Chapter 49

A flashback to another story about Sam and his onions explains how having onion juice in your blood will prevent yellow-spotted lizard from biting you. The lizards did not live in Green Lake until the lake dried up. Sam used to give bottles of onion juice to rattlesnake hunters when they went out into the desert where the lizards lived. “The lizards don’t like onion blood.”

Stanley and Zero ride in Ms. Morengo’s car with the air-conditioning on and the windows open to vent out the boys’ oniony smell. Ms. Morengo is Stanley’s father’s lawyer. She explains how she investigated Stanley’s case and found him innocent. Zero confesses to stealing the sneakers and she warns him not to say it ever again. She shows the boys the new product Stanley’s father invented that eliminates foot odor. It smells like peaches. The boys fall asleep as the first rain in over one hundred years falls on Green Lake.

Notes: Thanks to Sam’s onions, the boys survived being covered with yellow-spotted lizards while the lizards kept the Warden and the counselors away until Ms. Morengo and the A.G. came. Stanley’s fate is once again tied into the history of Green Lake. To punctuate this, Stanley’s father’s invention eliminates foot odor (both Clyde Livingston’s and Trout Walker’s problem) and smells like peaches (Katherine Barlow’s special recipe and the sploosh that kept Zero alive).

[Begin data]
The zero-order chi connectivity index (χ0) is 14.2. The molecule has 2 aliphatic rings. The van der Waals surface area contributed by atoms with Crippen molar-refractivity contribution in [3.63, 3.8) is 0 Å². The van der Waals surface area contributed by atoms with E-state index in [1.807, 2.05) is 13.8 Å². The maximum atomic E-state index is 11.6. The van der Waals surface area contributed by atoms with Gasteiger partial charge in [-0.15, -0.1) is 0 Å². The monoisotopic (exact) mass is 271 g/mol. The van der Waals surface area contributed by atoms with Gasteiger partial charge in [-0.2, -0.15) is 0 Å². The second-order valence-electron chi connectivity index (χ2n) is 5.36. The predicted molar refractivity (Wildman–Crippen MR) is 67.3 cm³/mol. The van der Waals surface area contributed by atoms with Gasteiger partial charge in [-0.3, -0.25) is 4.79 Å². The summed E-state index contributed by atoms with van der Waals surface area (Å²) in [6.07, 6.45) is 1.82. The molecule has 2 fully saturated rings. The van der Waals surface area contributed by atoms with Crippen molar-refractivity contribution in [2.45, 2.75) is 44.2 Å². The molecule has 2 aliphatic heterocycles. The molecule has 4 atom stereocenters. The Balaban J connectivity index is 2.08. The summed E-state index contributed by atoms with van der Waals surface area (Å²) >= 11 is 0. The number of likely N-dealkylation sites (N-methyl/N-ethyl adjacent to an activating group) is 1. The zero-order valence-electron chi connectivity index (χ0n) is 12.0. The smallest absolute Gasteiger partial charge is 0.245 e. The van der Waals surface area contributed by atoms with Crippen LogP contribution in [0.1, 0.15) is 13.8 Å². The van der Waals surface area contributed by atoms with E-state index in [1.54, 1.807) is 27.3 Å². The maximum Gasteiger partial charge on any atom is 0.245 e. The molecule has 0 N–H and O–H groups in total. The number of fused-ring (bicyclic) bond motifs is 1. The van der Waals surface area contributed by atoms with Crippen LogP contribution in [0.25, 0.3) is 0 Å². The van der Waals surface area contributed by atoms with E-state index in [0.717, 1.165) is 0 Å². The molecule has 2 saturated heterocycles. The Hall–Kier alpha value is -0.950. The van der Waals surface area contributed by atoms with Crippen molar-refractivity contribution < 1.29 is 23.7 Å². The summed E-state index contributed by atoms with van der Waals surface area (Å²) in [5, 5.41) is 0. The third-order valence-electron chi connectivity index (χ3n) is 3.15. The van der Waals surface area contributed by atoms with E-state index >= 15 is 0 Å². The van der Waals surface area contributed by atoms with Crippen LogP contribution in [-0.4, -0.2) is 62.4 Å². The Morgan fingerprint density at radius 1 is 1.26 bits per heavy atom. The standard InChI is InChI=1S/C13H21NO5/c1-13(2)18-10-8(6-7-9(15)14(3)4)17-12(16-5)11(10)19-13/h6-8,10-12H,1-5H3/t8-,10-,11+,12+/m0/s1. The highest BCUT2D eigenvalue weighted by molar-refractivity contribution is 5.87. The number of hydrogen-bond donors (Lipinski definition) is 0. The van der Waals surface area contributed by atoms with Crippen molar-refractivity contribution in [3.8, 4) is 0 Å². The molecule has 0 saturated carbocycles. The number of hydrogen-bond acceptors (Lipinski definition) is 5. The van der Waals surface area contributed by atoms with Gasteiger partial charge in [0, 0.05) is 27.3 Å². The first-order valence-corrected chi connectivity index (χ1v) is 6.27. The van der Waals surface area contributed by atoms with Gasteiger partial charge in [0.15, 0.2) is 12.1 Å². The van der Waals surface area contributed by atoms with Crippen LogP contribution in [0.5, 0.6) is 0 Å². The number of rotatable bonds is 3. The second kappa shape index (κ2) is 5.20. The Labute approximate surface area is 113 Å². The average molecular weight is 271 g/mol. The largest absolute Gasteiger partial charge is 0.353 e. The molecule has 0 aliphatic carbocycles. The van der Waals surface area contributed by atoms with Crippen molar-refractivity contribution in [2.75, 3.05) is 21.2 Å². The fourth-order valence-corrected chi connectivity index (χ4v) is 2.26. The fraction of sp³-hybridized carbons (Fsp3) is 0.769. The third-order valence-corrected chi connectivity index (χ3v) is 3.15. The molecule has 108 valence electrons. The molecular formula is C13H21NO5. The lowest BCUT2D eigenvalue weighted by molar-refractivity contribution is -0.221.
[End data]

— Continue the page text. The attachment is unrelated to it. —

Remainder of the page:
The rain that finally falls on Green Lake symbolizes that the curse on the lake is broken, as well as the curse between the Zeroni and Yelnats families.

Chapter 50

The narrator points out that Stanley’s father came up with his invention on the same day that Stanley carried Zero up the mountain.

The Warden, Ms. Walker, sold Camp Green Lake. It is to become a Girl Scout Camp.

Stanley and Zero each received almost a million dollars as a result of the stock certificates and notes that were in the suitcase they found. Stanley bought his family a house. Hector hired private investigators.

The final scene is a party at Stanley’s house where all have gathered to see the TV commercial for Stanley’s father’s new product. Clyde Livingston is the spokesperson. He is also at the party. The product is called Sploosh. The commercial receives a round of applause.

Hector is at the party. He is seated in front of a woman who has the same smile as Hector. She sings to him:

If only, if only, the moon speaks no reply; Reflecting the sun and all that’s gone by. Be strong my weary wolf, turn around boldly.

Fly high, my baby bird, My angel, my only.

Notes: The narrator returns to the ironies of fate in this epilogue where he tells the reader to “fill in the holes yourself.” Stanley’s father finds success the day a Yelnats carries a Zeroni up the mountain. Mr. Sir’s quips about Camp Green Lake not being a Girl Scout Camp are overturned. Elements of all three of the Yelnats stories resolve into a happy ending. Finally, the wishful thinking pig lullaby is changed into a song that encourages the young to use the past to move boldly into the future. The puzzle is complete. There are no more holes.

Cite this page:

Cassie, Donna. "TheBestNotes on Holes".